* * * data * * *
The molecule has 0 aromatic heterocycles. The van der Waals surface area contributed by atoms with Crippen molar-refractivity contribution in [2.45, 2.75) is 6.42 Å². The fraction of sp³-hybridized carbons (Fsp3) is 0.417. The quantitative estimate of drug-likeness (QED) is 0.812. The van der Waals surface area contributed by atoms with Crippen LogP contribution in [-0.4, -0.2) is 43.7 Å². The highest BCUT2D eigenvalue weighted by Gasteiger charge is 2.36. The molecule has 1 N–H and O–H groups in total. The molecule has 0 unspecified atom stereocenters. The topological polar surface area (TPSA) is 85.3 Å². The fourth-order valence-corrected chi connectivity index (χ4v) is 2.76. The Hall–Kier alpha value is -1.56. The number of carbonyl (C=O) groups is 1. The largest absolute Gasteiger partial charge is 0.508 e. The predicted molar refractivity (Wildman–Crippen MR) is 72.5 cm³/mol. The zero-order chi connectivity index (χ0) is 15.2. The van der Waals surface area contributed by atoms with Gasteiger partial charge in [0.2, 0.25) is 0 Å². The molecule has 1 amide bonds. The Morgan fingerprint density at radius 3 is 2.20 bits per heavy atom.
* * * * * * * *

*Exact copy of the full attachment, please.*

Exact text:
The molecule has 0 aromatic heterocycles. The van der Waals surface area contributed by atoms with Crippen molar-refractivity contribution in [2.45, 2.75) is 6.42 Å². The fraction of sp³-hybridized carbons (Fsp3) is 0.417. The quantitative estimate of drug-likeness (QED) is 0.812. The van der Waals surface area contributed by atoms with Crippen LogP contribution in [-0.4, -0.2) is 43.7 Å². The highest BCUT2D eigenvalue weighted by Gasteiger charge is 2.36. The molecule has 1 N–H and O–H groups in total. The molecule has 0 unspecified atom stereocenters. The topological polar surface area (TPSA) is 85.3 Å². The fourth-order valence-corrected chi connectivity index (χ4v) is 2.76. The Hall–Kier alpha value is -1.56. The number of carbonyl (C=O) groups is 1. The largest absolute Gasteiger partial charge is 0.508 e. The predicted molar refractivity (Wildman–Crippen MR) is 72.5 cm³/mol. The zero-order chi connectivity index (χ0) is 15.2. The van der Waals surface area contributed by atoms with Gasteiger partial charge in [0.2, 0.25) is 0 Å². The molecule has 1 amide bonds. The Morgan fingerprint density at radius 3 is 2.20 bits per heavy atom.